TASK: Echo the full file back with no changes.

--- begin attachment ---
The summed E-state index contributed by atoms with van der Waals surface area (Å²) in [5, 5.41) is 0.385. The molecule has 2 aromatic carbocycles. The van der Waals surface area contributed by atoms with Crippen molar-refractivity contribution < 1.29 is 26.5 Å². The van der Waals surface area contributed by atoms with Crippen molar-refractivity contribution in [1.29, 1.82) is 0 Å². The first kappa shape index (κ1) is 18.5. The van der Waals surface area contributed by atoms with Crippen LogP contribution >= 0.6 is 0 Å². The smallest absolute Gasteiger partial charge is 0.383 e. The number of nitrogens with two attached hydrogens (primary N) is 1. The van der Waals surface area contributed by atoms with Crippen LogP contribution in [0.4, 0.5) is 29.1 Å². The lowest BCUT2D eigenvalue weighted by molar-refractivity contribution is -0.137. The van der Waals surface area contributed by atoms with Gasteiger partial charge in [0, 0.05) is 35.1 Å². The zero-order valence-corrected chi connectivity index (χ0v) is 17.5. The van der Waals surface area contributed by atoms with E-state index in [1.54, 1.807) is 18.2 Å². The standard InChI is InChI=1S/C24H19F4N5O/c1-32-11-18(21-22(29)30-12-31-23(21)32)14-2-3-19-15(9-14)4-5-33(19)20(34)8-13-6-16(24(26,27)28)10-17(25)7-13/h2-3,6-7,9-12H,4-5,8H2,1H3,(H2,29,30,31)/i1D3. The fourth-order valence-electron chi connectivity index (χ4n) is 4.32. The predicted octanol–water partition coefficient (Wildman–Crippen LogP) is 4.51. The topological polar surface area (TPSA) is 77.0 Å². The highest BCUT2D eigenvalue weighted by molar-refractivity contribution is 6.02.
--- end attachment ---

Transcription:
The summed E-state index contributed by atoms with van der Waals surface area (Å²) in [5, 5.41) is 0.385. The molecule has 2 aromatic carbocycles. The van der Waals surface area contributed by atoms with Crippen molar-refractivity contribution < 1.29 is 26.5 Å². The van der Waals surface area contributed by atoms with Crippen molar-refractivity contribution in [1.29, 1.82) is 0 Å². The first kappa shape index (κ1) is 18.5. The van der Waals surface area contributed by atoms with Crippen LogP contribution >= 0.6 is 0 Å². The smallest absolute Gasteiger partial charge is 0.383 e. The number of nitrogens with two attached hydrogens (primary N) is 1. The van der Waals surface area contributed by atoms with Crippen LogP contribution in [0.4, 0.5) is 29.1 Å². The lowest BCUT2D eigenvalue weighted by molar-refractivity contribution is -0.137. The van der Waals surface area contributed by atoms with Gasteiger partial charge in [0, 0.05) is 35.1 Å². The zero-order valence-corrected chi connectivity index (χ0v) is 17.5. The van der Waals surface area contributed by atoms with E-state index in [1.54, 1.807) is 18.2 Å². The standard InChI is InChI=1S/C24H19F4N5O/c1-32-11-18(21-22(29)30-12-31-23(21)32)14-2-3-19-15(9-14)4-5-33(19)20(34)8-13-6-16(24(26,27)28)10-17(25)7-13/h2-3,6-7,9-12H,4-5,8H2,1H3,(H2,29,30,31)/i1D3. The fourth-order valence-electron chi connectivity index (χ4n) is 4.32. The predicted octanol–water partition coefficient (Wildman–Crippen LogP) is 4.51. The topological polar surface area (TPSA) is 77.0 Å². The highest BCUT2D eigenvalue weighted by molar-refractivity contribution is 6.02.